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I'm trying to cobble together a solely magic-based campaign that will have a really flexible system of magic. I've always been a fan of the D20 system, but it does have its limitations: for this purpose, D20 has way too many cumbersome concentration checks.

What would be some good rules that would leave strategy and a small element of chance, while making magic simple, fast paced and engaging?

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Welcome to the site! Is this a D&D/Pathfinder game or a different kind of d20 system? Are you expecting people to cast spells from the standard spell list until one person gives up? What do you know about systems like Mage: the Ascension/Awakening, Ars Magica and the Dresden Files RPG which make magical duels more of a skill check than a combat? –  Simon Gill Dec 31 '12 at 17:13
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This seems to be more of a d20 criticism than a solid question. Focus on the gameplay elements you want to develop. –  MadMAxJr Dec 31 '12 at 22:05
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One of the most amusing ideas for a mage duel that I've heard was for 3.5's Wizards: the two incredibly-intelligent Wizards sit down and read each other's list of prepared spells and contingencies (using Craft Contingent Spell) over a cup of tea. Both being super-smart, they could tell who would win, and could agree that it was better to just accept this than waste their resources on the actual fight. Not an answer, but seemed worth mentioning for an alternative image of the duel. :) –  KRyan Jan 2 '13 at 5:52

3 Answers 3

I think I know what you're getting at so I'll give it a go.

The D&D 3.5 texts mention mage duels being set up in a pistols at dawn / fencing kind of fashion. This was, as the books described, a very formal affair. It was very tedious like you say because of 'rounds' and formal arrangements. The thing I learned from all this though is that mages can duel and fight in a one-on-one fashion even in regular d20 combat.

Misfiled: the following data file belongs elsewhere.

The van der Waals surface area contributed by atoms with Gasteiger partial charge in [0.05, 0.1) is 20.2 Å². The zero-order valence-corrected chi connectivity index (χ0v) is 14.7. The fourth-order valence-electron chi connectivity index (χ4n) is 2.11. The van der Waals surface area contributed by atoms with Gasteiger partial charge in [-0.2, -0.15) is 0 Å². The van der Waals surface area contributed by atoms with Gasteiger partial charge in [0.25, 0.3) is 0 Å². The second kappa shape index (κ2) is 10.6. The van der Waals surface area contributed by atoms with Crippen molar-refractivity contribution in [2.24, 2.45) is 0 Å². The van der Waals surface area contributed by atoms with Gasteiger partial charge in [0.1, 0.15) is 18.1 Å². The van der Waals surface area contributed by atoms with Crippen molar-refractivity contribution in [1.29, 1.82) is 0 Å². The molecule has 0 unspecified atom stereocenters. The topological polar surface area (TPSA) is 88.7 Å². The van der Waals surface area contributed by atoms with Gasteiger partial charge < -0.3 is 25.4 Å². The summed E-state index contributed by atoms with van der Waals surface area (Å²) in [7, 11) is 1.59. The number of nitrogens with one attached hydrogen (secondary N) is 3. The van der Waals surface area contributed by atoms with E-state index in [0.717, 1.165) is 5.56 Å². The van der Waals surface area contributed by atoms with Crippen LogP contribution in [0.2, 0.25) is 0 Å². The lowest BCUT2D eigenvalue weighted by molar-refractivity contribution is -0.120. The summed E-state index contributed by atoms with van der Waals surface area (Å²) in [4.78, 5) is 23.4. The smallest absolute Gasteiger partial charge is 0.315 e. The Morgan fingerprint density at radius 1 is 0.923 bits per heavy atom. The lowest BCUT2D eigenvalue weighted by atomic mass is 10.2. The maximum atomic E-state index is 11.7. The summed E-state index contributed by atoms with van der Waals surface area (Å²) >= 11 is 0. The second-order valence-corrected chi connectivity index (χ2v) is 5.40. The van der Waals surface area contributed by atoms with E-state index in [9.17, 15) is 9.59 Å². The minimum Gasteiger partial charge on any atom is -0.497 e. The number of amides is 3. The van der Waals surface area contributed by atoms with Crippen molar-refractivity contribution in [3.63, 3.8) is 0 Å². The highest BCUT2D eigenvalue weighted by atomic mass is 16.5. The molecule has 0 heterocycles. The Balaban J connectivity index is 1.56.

The specific details do depend on your system, but I suggest including things that need Concentration and Spellcraft checks and the like. It allows for strategy, and it means you have more than just the linear Magic-vs-Magic - unless of course a Harry Potter-esque style is what you're after!

Magic will be naturally more fast paced then melee combat in a D20 system as you don't need to worry about being in melee range or moving through threatened squares, but you always could mix it up with touch attacks. This is very strategy based, but strategic to the player and not the rules so much. Try easing the players into the setting that allows the exploration of magical combat and duels maybe.

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Deleted comment war. Approved edit as it improved the answer. –  mxyzplk Jan 4 '13 at 22:06

Since you're looking for "solely magic-based", you might consider looking into some of the systems originally designed for superhero roleplaying. They tend to focus on powers and combat/duels, and several of them are designed with quick/simple mechanics. Most of them are designed to let you build unique powers, which makes them very flexible, but they can be easily adapted to describe fixed spells and items and such. I've had some experience using the Hero System for high-fantasy gaming (i.e. magic-heavy) and with a little creative structuring it can give you some nice results.

I'd start by reviewing this question: Superhero cinematic gaming -- looking for a system. They had some good recommendations, and "quick" was one of the criteria they were looking for as well.

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Deadlands is a Weird West roleplaying setting that was published with several systems. One particularly clever mechanic centered around dealing out hands of poker to cast spells—with the backstory that Hoyle was secretly a sorcerer and disguised his craft in Hoyle’s Book of Games.

In short, you could adopt a similar system but for competition instead of spellcasting. You could use a magical attribute to determine how many cards a player draws, and the player who makes the best five-card poker hand wins.

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